British Columbia

Risk of devastating flood in B.C. rising says study

A new study says the risk of a devastating flood in British Columbia's Lower Mainland is increasing due to rising sea levels and other impacts of climate change.

Major flood along the coast or Fraser River could be most costly natural disaster in Canadian history

Fraser River flood waters surround houses in Chilliwack, B.C. Thursday, June 28, 2012. (Jonathan Hayward/THE CANADIAN PRESS)

A new study says the risk of a devastating flood in British Columbia's Lower Mainland is increasing due to rising sea levels and other impacts of climate change.

The Fraser Basin Council says a major flood along the coast or the Fraser River could be the most costly natural disaster in Canadian history, with potential losses of about $32 billion.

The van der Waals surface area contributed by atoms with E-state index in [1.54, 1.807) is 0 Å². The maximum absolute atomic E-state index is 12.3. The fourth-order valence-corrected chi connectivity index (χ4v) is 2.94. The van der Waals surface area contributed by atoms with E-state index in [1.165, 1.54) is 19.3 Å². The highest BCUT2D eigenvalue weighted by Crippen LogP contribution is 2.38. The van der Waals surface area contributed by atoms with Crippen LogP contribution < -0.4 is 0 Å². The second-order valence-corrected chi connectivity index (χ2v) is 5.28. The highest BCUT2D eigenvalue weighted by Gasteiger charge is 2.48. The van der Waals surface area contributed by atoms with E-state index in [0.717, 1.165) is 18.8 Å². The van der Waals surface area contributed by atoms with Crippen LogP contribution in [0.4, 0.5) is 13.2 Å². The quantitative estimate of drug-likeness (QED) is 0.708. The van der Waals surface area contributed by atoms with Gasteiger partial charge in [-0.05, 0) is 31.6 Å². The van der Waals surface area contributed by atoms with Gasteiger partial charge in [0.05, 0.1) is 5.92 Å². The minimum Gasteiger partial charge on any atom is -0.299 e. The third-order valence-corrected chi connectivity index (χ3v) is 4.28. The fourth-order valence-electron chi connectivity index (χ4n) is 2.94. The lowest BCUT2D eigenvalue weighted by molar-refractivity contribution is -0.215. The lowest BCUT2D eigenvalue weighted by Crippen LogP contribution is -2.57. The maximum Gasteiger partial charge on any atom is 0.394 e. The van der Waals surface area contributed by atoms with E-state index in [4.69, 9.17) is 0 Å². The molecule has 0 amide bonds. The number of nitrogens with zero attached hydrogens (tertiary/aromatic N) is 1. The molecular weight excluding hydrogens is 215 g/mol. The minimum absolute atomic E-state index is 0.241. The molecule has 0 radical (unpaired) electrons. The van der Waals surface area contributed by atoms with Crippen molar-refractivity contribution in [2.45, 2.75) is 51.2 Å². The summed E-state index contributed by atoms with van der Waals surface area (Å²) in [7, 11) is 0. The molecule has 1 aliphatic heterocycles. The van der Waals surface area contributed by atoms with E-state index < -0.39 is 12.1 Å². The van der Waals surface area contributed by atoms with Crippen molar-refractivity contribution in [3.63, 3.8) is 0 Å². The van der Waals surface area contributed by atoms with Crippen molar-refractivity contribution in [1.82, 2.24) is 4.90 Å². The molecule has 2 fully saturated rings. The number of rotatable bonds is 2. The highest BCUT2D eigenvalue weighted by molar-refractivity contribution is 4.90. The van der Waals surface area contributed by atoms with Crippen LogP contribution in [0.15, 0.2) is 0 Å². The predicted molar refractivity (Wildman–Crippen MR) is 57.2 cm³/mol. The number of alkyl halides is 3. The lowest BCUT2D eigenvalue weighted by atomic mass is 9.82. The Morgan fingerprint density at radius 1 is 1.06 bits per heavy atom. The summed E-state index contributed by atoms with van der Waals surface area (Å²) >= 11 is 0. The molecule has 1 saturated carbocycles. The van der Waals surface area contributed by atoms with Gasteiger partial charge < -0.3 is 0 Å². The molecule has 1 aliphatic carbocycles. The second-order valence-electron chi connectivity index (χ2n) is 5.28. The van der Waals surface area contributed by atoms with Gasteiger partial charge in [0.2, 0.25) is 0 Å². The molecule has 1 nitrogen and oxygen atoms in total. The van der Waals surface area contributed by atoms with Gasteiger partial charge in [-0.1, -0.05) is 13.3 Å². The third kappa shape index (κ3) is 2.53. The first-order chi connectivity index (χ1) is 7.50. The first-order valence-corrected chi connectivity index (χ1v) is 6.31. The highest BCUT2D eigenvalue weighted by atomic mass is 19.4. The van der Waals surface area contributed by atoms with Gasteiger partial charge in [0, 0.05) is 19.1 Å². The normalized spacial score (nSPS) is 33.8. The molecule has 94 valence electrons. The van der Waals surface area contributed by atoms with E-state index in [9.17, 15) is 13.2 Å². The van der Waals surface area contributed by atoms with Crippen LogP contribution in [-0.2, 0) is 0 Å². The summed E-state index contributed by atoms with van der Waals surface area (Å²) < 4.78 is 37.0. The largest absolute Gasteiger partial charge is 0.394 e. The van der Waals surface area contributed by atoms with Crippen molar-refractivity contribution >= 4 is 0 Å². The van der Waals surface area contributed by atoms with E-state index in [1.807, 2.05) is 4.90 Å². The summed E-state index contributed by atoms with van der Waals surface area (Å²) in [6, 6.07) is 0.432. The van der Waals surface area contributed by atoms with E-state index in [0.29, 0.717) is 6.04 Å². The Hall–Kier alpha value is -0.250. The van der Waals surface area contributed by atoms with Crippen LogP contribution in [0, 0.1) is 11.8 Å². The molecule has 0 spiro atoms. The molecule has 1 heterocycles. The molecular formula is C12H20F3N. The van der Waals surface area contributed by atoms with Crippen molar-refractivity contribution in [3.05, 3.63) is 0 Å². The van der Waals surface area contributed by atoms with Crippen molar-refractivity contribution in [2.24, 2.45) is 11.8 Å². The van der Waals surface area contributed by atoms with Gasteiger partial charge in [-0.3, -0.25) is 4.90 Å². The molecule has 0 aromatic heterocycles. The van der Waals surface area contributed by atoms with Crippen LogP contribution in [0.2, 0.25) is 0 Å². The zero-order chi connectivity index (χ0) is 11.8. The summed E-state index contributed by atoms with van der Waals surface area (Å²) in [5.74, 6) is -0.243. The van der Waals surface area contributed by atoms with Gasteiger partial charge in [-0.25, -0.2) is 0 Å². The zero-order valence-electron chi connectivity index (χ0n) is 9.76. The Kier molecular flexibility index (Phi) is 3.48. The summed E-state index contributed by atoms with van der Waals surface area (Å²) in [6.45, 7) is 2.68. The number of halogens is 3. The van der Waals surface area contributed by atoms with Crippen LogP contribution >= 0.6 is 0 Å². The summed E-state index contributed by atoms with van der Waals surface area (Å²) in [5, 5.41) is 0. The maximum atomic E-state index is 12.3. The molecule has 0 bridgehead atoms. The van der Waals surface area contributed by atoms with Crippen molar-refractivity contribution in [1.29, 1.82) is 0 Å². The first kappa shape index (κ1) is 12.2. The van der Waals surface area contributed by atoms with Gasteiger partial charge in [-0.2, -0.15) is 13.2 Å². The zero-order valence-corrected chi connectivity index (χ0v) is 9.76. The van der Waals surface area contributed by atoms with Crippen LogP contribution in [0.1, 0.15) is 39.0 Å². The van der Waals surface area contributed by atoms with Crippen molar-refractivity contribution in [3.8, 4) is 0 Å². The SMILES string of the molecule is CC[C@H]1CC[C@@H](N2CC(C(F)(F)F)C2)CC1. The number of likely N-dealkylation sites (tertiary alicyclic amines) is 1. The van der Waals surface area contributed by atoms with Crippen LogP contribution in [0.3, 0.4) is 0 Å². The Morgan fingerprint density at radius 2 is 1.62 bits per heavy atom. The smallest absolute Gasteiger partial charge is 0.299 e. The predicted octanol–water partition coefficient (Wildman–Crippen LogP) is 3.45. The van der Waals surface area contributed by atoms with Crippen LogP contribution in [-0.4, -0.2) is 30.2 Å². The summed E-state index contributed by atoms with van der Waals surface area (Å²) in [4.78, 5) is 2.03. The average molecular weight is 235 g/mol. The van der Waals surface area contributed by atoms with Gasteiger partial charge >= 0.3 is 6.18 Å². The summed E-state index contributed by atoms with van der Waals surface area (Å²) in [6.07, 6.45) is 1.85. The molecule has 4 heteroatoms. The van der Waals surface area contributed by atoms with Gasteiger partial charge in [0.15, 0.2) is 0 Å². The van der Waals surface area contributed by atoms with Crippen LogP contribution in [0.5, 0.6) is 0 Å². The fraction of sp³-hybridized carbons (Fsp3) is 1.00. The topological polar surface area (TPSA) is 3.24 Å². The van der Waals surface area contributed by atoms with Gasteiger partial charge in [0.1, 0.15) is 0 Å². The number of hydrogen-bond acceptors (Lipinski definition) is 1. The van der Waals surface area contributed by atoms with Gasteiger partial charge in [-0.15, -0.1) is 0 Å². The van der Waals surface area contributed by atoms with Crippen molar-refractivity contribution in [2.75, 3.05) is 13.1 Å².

The group says in its report that flood risks are projected to worsen over the next 85 years, both in size and frequency.

The report notes dikes in the Lower Mainland were constructed in the 1970s and '80s and says 71 per cent of those assessed could fail if either the Fraser River or the coast floods, and that only four per cent of the barriers meet provincial standards for crest height.

"There's a pressing need for climate change adaptation in how we plan communities, and the diking system is no exception," said Colin Hansen, chairman of the Fraser Basin Council. 

"We have to approach flood protection to address the new reality."

The B.C. government has announced $1 million in funding to develop a flood action plan for the region.

A protection strategy will be created through 2016 and 2018, and the implementation will start in 2018.

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